Thursday, October 08, 2015

"Protect children from EMF" and 17 other new papers in the September issue of Electromagnetic Biology and Medicine, Vol. 34, Issue 3, 2015.

"Protect children from EMF" and 17 other new papers in the September issue of Electromagnetic Biology and Medicine, Vol. 34, Issue 3, 2015.

(I do not have access to these papers.)

Protect children from EMF

Markov M, Grigoriev Y. Protect children from EMF. Electromagn Biol Med. 2015 Sep;34(3):251-256.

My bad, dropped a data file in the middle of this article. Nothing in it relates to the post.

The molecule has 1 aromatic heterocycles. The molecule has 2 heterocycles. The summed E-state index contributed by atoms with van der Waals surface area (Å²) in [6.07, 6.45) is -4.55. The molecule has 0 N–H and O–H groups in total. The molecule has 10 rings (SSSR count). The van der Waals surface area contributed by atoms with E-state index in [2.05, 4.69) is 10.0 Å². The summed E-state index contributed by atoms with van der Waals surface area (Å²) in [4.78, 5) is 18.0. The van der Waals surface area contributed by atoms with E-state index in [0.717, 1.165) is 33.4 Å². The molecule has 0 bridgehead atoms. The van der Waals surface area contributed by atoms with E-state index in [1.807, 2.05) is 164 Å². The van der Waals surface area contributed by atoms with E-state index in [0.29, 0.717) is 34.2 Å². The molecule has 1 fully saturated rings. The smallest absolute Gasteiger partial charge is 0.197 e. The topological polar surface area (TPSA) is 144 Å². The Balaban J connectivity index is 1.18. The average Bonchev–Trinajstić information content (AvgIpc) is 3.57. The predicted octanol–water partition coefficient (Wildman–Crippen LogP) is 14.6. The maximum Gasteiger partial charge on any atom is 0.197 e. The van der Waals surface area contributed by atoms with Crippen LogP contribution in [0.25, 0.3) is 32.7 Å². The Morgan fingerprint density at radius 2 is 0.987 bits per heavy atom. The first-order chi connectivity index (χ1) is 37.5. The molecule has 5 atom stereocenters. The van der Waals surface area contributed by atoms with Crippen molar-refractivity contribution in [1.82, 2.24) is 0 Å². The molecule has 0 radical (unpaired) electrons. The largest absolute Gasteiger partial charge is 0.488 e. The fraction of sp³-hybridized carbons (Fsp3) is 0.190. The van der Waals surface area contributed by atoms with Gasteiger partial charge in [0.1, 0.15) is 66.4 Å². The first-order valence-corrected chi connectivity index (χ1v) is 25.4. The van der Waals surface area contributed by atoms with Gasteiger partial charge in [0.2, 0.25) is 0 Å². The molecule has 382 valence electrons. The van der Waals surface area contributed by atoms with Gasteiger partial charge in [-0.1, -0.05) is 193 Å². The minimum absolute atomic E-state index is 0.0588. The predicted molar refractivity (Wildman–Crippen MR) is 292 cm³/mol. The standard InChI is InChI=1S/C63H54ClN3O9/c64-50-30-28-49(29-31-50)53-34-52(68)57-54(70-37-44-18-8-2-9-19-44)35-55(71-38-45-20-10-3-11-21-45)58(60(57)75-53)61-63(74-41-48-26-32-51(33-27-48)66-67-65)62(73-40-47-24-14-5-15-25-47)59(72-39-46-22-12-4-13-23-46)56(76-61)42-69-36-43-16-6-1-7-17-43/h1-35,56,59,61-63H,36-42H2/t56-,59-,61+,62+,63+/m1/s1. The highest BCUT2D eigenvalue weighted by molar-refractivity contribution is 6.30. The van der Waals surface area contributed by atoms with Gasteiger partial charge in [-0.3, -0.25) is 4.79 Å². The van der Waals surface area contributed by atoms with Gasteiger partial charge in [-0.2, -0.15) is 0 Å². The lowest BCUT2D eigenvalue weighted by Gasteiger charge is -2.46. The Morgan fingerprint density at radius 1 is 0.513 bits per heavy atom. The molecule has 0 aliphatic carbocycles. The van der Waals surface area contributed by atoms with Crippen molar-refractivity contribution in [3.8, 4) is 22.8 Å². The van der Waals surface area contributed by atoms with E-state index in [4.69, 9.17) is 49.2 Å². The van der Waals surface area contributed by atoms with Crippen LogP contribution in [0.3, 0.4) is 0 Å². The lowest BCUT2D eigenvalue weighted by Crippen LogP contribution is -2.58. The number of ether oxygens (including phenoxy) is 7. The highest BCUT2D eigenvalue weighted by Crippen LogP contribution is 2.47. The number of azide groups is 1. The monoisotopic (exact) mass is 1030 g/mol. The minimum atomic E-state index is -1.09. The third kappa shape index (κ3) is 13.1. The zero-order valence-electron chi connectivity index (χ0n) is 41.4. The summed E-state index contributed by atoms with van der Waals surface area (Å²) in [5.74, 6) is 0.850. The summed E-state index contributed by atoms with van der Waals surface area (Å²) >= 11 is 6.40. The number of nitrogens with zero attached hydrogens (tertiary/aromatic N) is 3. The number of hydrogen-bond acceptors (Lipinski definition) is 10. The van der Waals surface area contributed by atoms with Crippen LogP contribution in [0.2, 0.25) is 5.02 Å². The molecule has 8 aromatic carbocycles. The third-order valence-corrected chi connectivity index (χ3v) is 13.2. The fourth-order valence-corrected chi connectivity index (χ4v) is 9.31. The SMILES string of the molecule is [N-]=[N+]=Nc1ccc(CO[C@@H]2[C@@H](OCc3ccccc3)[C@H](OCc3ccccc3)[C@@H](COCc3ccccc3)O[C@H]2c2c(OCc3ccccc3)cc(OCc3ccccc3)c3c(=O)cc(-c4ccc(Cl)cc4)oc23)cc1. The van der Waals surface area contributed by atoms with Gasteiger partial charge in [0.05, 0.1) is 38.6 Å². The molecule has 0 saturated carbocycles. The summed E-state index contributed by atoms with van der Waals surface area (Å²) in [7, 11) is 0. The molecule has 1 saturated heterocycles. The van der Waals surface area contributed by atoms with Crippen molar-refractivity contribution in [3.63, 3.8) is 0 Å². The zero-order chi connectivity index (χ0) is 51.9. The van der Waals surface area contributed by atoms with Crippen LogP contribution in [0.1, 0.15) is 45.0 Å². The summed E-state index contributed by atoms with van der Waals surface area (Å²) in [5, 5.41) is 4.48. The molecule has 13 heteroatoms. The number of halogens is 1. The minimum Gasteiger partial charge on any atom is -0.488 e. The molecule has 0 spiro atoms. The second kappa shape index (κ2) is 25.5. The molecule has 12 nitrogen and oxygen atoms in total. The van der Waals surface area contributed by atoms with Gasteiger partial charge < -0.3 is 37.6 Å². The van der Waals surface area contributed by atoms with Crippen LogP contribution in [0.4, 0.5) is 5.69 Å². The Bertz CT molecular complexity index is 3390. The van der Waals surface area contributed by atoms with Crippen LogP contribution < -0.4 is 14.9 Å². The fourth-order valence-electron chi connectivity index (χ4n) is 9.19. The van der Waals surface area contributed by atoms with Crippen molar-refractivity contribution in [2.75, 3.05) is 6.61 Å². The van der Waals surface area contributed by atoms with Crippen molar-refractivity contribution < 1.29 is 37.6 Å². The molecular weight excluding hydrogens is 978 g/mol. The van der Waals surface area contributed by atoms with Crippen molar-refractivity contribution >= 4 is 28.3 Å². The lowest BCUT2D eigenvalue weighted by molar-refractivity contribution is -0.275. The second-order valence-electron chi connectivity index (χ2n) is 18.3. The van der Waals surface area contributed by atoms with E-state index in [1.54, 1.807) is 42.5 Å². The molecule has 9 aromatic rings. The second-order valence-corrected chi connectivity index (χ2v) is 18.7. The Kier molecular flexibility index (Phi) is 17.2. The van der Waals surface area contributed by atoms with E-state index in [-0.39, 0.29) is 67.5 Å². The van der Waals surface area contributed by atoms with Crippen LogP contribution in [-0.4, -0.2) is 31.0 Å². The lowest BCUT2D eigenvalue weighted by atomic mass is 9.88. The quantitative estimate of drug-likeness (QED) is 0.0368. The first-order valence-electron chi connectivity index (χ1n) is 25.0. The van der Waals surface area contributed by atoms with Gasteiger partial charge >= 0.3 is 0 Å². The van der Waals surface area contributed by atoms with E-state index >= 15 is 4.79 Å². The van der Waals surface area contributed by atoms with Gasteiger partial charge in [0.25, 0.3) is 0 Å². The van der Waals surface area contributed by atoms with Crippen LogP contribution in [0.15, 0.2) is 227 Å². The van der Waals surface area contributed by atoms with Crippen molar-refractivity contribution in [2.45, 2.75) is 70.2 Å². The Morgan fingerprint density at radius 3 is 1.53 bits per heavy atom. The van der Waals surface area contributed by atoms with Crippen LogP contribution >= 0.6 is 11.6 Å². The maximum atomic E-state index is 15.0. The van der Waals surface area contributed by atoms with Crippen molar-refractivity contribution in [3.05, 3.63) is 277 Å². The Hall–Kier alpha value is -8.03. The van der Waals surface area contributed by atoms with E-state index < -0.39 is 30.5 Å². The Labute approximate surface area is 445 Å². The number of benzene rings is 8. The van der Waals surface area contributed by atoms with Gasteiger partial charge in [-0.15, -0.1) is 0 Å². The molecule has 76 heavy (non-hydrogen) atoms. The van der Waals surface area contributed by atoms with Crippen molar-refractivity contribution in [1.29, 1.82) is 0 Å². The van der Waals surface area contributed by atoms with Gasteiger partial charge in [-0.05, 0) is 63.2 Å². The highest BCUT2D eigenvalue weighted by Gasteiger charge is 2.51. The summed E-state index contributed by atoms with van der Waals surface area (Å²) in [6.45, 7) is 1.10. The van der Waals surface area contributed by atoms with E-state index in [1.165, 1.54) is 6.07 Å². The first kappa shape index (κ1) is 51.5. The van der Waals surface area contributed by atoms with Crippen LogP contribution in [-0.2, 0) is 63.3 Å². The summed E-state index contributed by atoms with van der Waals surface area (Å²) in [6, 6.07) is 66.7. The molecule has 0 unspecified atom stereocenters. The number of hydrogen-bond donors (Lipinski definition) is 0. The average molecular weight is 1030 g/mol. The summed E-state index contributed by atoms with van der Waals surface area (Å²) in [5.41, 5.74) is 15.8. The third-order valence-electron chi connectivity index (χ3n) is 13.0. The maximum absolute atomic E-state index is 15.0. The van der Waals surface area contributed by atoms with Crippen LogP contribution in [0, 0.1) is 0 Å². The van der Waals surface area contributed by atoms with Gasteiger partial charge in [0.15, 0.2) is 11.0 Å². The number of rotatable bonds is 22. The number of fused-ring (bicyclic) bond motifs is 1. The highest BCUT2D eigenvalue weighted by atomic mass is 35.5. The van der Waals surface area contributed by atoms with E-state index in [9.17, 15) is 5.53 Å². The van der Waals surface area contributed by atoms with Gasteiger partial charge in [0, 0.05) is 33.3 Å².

The twenty-first century is marked with aggressive development of the wireless communications (satellite, mobile phones, Internet, Wi-Fi). In addition to thousand of satellites that deliver radio and TV signals, large satellite and base station networks secure intensive instant delivery of audio and video information. It is fair to say that the entire civilization, both biosphere and mankind are exposed to continuous exposure of multitude of radiofrequency (RF) signals. It should be taken into account that the entire world population is exposed to exponentially increasing RF radiation from base stations and satellite antennas. While several years ago the potential hazard was connected with placement of mobile phones close to the human head, today "smart phones" represent small, but powerful computers continuously receiving audio and video data. The largest group of users is the children and teenagers who "need" to communicate nearly 24 hours a day. This is even more important because cell phones and tablets may be seen in the hands of children as little as two years in age. There is no way to assess and predict the potential damages to children's brain, vision and hearing under exposure to RF radiation. The WHO precautionary principle and IARC classification must be applied in discussing the potential hazard of the use of today's and tomorrow's communication devices.